Meaning of “tired” in the English Dictionary

"tired" in British English

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uk /taɪəd/ us /taɪrd/

tired adjective (NEEDING REST)

A1 in need of rest or sleep:

I was so tired when I got home from work last night that I had a quick nap.
My legs are tired.
She spoke in a tired voice.

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tired adjective (NOT INTERESTING)

disapproving used to describe people, ideas, or subjects that are not interesting because they are very familiar:

It's always the same tired old faces at these meetings.
be tired of sth/sb

B1 to be bored with an activity or person:

I'm so tired of doing the same job, day after day.
Don't you get tired of arguing all the time?
I'm sick and tired of you telling me what to do all the time.
adverb uk /ˈtaɪə us /ˈtaɪ

feeling or showing a need to rest or sleep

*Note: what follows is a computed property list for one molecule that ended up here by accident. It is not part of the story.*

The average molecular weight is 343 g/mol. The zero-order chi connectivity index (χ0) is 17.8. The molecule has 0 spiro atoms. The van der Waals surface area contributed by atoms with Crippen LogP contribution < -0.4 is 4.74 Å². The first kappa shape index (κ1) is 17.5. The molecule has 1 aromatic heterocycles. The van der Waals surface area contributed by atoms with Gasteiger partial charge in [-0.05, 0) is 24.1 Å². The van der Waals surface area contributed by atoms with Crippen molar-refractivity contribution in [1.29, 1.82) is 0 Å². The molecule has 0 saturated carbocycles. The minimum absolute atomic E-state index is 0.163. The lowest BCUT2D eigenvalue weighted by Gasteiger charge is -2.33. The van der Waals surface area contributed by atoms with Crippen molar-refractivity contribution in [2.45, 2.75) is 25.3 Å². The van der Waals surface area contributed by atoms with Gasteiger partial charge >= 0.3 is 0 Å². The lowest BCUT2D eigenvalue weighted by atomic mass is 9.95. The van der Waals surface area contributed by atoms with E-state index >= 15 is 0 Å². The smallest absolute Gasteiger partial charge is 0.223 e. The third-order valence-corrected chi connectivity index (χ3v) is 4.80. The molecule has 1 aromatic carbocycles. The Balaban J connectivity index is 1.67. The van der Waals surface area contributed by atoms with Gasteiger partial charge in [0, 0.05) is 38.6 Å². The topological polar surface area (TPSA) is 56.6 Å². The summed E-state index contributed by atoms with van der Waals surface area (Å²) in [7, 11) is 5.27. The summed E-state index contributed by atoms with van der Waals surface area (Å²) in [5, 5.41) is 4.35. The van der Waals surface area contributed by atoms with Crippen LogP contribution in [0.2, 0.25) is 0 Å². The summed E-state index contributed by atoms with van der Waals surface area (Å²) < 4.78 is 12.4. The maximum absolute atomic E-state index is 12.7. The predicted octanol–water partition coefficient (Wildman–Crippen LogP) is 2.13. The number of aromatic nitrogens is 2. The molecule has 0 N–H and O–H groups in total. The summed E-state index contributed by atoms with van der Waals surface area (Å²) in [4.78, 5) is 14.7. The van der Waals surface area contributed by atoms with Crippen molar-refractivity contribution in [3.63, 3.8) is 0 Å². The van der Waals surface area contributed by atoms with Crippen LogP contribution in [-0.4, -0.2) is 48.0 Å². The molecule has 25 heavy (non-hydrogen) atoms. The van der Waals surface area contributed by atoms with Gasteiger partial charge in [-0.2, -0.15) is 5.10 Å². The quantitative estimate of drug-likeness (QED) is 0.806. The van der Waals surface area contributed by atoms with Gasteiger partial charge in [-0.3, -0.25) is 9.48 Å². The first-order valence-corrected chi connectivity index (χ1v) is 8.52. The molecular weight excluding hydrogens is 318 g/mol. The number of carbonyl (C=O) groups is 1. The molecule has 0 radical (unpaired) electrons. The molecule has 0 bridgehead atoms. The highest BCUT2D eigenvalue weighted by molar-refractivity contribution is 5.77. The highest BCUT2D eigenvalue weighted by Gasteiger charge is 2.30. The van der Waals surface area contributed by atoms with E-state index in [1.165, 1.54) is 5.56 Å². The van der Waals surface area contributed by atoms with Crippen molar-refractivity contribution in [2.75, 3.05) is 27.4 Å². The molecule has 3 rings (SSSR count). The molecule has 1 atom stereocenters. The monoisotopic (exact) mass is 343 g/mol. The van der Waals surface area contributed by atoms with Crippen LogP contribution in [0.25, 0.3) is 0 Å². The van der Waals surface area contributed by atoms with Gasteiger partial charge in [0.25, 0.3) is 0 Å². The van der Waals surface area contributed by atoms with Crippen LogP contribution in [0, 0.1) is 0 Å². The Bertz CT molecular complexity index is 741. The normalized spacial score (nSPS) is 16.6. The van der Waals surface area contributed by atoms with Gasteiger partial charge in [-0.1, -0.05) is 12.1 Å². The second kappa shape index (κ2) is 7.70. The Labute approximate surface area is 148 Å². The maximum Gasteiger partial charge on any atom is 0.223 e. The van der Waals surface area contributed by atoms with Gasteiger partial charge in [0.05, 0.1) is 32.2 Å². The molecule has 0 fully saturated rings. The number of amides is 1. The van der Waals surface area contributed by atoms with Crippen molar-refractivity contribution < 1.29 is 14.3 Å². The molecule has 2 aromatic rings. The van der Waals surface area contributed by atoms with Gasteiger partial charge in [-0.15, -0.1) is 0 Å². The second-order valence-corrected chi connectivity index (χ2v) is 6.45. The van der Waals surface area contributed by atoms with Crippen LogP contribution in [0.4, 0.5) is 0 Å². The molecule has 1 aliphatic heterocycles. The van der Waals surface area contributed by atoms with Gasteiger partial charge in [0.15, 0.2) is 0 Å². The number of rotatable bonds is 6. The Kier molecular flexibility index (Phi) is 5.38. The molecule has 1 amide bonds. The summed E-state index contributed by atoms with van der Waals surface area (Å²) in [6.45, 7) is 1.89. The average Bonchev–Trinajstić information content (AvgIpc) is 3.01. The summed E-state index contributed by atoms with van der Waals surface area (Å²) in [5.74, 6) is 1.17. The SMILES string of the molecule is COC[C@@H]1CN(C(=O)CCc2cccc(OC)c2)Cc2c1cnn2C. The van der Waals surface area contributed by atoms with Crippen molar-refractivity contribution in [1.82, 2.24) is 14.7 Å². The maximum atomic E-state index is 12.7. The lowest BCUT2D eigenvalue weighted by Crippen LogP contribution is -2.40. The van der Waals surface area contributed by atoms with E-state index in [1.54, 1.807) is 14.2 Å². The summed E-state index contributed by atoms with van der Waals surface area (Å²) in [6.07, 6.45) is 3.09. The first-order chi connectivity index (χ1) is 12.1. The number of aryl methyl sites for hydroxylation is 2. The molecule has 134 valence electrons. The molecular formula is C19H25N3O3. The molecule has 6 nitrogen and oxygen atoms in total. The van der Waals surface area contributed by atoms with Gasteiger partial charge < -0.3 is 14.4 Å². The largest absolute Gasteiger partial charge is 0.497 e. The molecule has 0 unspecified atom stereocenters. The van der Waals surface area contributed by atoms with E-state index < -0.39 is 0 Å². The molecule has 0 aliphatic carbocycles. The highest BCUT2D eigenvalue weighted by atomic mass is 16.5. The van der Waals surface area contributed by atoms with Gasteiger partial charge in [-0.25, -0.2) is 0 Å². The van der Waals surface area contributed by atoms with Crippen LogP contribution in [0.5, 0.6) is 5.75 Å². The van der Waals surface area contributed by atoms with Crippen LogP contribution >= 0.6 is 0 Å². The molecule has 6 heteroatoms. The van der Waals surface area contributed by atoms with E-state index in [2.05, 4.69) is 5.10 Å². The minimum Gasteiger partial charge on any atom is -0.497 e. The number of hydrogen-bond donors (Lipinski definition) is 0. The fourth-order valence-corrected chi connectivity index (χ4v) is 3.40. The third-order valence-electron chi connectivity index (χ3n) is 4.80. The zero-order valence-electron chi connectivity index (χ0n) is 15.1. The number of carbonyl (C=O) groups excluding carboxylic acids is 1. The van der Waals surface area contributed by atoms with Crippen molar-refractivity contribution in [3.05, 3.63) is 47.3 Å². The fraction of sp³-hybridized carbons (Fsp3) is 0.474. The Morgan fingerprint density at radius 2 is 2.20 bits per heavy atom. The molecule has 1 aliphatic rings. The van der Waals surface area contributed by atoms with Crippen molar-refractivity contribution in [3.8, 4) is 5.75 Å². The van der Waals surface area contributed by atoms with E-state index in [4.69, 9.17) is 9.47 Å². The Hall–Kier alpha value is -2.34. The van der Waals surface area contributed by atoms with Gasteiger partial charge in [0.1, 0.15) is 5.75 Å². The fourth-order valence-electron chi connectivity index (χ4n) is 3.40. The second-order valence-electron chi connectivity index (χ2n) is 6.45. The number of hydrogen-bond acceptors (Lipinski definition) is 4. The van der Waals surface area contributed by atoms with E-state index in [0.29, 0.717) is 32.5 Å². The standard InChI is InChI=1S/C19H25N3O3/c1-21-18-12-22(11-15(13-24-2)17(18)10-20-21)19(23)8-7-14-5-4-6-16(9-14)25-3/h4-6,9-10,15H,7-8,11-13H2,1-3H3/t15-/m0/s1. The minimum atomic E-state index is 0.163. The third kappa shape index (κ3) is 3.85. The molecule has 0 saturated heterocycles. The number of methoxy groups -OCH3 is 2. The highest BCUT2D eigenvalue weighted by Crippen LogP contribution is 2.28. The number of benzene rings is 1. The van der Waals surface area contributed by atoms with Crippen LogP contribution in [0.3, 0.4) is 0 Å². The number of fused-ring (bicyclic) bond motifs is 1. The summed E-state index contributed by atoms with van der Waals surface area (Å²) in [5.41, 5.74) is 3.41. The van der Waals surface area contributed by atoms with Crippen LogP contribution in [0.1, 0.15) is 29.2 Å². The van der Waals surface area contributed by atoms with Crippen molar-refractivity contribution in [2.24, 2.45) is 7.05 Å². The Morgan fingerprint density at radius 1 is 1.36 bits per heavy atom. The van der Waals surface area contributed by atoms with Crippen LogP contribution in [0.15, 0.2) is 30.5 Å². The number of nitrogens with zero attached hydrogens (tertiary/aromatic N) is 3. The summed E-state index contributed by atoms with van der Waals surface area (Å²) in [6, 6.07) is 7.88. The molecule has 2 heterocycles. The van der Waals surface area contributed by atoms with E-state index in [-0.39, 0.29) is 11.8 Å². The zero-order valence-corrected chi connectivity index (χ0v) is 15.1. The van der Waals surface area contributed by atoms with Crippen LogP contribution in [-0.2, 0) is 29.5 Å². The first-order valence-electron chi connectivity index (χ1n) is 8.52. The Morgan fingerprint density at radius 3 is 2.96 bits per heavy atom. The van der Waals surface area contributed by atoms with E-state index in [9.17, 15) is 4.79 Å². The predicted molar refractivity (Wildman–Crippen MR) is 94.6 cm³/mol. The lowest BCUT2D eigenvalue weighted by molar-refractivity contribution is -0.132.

noun [ U ] uk /ˈtaɪəd.nəs/ us /ˈtaɪrd.nəs/


He said that it was tiredness that led him to make the mistake.
I was overtaken by a sudden wave of tiredness.

(Definition of “tired” from the Cambridge Advanced Learner’s Dictionary & Thesaurus © Cambridge University Press)

"tired" in American English

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tiredadjective [ not gradable ]

us /tɑɪərd/

in need of rest or sleep:

I had been up all night with the baby and was really tired.
tired of

If you are tired of something, you are bored or annoyed by it:

I’m tired of cleaning up after you.

(Definition of “tired” from the Cambridge Academic Content Dictionary © Cambridge University Press)